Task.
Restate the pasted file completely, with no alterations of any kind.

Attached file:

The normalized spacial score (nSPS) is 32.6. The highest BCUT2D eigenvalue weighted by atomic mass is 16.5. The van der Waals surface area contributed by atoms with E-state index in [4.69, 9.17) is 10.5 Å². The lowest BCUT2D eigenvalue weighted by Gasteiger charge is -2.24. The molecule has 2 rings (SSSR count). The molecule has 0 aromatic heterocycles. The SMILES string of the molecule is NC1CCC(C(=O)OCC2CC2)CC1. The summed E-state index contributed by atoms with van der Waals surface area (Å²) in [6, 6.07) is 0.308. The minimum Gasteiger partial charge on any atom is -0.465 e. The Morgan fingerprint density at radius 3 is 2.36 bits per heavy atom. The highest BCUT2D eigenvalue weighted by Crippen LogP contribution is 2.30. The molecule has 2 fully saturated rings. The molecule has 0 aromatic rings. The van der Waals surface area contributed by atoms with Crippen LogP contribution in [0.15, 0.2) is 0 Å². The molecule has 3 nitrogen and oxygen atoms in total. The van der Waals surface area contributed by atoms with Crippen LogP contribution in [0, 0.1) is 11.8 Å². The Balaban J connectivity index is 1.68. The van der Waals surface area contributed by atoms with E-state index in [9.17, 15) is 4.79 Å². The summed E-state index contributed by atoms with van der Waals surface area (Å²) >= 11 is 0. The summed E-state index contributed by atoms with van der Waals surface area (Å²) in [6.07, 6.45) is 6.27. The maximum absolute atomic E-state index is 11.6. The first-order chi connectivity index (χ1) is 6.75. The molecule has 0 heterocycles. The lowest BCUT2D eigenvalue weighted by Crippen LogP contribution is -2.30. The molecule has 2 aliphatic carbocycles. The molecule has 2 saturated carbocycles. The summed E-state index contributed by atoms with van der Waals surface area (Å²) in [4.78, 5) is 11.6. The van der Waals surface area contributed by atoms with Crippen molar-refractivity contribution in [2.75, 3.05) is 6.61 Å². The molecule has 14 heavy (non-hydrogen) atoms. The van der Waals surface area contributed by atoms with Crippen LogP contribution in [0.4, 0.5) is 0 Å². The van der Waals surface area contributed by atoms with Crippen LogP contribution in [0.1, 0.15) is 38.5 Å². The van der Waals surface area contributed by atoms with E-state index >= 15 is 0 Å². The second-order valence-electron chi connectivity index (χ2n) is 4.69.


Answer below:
The normalized spacial score (nSPS) is 32.6. The highest BCUT2D eigenvalue weighted by atomic mass is 16.5. The van der Waals surface area contributed by atoms with E-state index in [4.69, 9.17) is 10.5 Å². The lowest BCUT2D eigenvalue weighted by Gasteiger charge is -2.24. The molecule has 2 rings (SSSR count). The molecule has 0 aromatic heterocycles. The SMILES string of the molecule is NC1CCC(C(=O)OCC2CC2)CC1. The summed E-state index contributed by atoms with van der Waals surface area (Å²) in [6, 6.07) is 0.308. The minimum Gasteiger partial charge on any atom is -0.465 e. The Morgan fingerprint density at radius 3 is 2.36 bits per heavy atom. The highest BCUT2D eigenvalue weighted by Crippen LogP contribution is 2.30. The molecule has 2 fully saturated rings. The molecule has 0 aromatic rings. The van der Waals surface area contributed by atoms with Crippen LogP contribution in [0.15, 0.2) is 0 Å². The molecule has 3 nitrogen and oxygen atoms in total. The van der Waals surface area contributed by atoms with Crippen LogP contribution in [0, 0.1) is 11.8 Å². The Balaban J connectivity index is 1.68. The van der Waals surface area contributed by atoms with E-state index in [9.17, 15) is 4.79 Å². The summed E-state index contributed by atoms with van der Waals surface area (Å²) >= 11 is 0. The summed E-state index contributed by atoms with van der Waals surface area (Å²) in [6.07, 6.45) is 6.27. The maximum absolute atomic E-state index is 11.6. The first-order chi connectivity index (χ1) is 6.75. The molecule has 0 heterocycles. The lowest BCUT2D eigenvalue weighted by Crippen LogP contribution is -2.30. The molecule has 2 aliphatic carbocycles. The molecule has 2 saturated carbocycles. The summed E-state index contributed by atoms with van der Waals surface area (Å²) in [4.78, 5) is 11.6. The van der Waals surface area contributed by atoms with Crippen molar-refractivity contribution in [2.75, 3.05) is 6.61 Å². The molecule has 14 heavy (non-hydrogen) atoms. The van der Waals surface area contributed by atoms with Crippen LogP contribution in [0.4, 0.5) is 0 Å². The van der Waals surface area contributed by atoms with Crippen LogP contribution in [0.1, 0.15) is 38.5 Å². The van der Waals surface area contributed by atoms with E-state index >= 15 is 0 Å². The second-order valence-electron chi connectivity index (χ2n) is 4.69.